‘Sighing’ among ‘unusual’ asthma symptoms that ‘may not appear’ to be related to condition

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Asthma is a common lung condition which causes occasional breathing problems. Many people are aware of the main symptoms of asthma, which typically include wheezing and shortness of breath.

However, according to WebMB, there are also some “unusual” symptoms people might not initially associate with the condition.

These can range from “fatigue” to excessive “sighing”.

The WebMB experts said: “Not everyone with asthma has the usual symptoms of cough, wheezing, and shortness of breath.

“Sometimes individuals have unusual asthma symptoms that may not appear to be related to asthma.”

Unusual symptoms of asthma to look out for

Some “unusual” symptoms of the condition to look out for include:

  • rapid breathing
  • sighing
  • fatigue
  • inability to exercise properly (called exercise-induced asthma)
  • difficulty sleeping or nighttime asthma
  • anxiety
  • chronic cough without wheezing

However, it is important to note that these symptoms are not always the result of asthma.

WebMD explains: “Asthma symptoms can be mimicked by other conditions such as bronchitis, vocal cord dysfunction, and even heart failure.”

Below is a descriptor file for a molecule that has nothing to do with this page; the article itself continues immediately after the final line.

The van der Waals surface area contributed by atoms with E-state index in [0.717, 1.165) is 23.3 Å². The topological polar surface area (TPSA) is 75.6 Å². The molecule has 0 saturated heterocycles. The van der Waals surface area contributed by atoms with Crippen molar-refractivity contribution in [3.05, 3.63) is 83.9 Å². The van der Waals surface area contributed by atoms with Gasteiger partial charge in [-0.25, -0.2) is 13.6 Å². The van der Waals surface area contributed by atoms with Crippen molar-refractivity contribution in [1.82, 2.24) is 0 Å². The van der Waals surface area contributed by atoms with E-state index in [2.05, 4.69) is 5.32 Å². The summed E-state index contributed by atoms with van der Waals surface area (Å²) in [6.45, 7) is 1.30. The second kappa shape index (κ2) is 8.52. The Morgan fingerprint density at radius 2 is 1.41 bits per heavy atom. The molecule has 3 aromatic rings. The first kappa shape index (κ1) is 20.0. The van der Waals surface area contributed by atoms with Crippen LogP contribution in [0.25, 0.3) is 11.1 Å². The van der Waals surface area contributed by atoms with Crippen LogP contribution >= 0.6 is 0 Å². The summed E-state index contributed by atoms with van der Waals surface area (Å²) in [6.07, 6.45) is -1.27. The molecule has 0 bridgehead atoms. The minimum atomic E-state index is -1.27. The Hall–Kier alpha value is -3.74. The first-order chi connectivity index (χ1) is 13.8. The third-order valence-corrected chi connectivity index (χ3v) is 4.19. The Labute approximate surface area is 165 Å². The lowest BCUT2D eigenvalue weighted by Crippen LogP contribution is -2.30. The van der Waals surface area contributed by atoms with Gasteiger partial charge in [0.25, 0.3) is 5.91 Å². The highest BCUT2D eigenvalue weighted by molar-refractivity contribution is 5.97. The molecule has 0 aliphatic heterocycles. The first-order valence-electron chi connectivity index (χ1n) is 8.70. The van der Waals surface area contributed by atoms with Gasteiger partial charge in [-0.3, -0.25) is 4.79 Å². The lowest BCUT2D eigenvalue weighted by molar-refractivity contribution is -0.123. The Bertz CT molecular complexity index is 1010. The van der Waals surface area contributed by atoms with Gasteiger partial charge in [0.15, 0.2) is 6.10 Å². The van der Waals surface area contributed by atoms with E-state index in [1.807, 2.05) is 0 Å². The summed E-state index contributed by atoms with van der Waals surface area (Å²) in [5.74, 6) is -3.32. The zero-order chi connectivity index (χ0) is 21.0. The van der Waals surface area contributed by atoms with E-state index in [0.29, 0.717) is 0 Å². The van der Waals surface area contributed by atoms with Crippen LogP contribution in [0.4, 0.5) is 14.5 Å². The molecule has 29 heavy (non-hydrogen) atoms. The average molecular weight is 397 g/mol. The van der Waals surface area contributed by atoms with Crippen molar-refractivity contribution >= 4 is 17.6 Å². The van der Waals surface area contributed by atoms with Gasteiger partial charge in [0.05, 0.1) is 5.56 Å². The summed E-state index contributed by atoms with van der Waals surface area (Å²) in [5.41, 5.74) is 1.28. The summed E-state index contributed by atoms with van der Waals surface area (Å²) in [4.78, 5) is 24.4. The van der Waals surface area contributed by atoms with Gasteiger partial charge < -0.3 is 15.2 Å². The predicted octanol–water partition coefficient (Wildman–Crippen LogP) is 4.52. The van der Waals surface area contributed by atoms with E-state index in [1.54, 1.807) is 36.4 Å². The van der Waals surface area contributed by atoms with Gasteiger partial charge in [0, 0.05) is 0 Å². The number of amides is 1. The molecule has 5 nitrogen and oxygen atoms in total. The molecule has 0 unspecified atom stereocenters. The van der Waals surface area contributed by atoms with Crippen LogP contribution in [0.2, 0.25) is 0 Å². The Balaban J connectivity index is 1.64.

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Common symptoms of asthma

If you are concerned you may have a lesser-known symptom of asthma, you should also check whether you are experiencing any common symptoms of the condition.

According to the NHS: “The most common symptoms of asthma are wheezing (a whistling sound when breathing, breathlessness, a tight chest – it may feel like a band is tightening around it and coughing.”

Many things can cause these symptoms, but they are more likely to be asthma if they worsen at night or early in the morning, or happen frequently and recurrently.

Asthma can also be triggered by things such as exercise or allergies.

The condition can also get worse for a short period of time; this is known as an asthma attack.

An attack can include wheezing and coughing, being too breathless to eat, speak or sleep, or breathing faster.

In severe cases, a person may experience a rapid heartbeat, drowsiness, confusion, exhaustion or dizziness and blue lips or fingers.

What to do if you think you have asthma

The best thing to do if you are concerned that you or your child has asthma is to visit your GP.

Your GP will likely ask a series of questions, including notes on any family history or allergies.

They may suggest doing some tests to confirm whether or not you have asthma.

According to the NHS: “A GP will probably be able to diagnose it, but they may refer you to a specialist if they’re not sure.”

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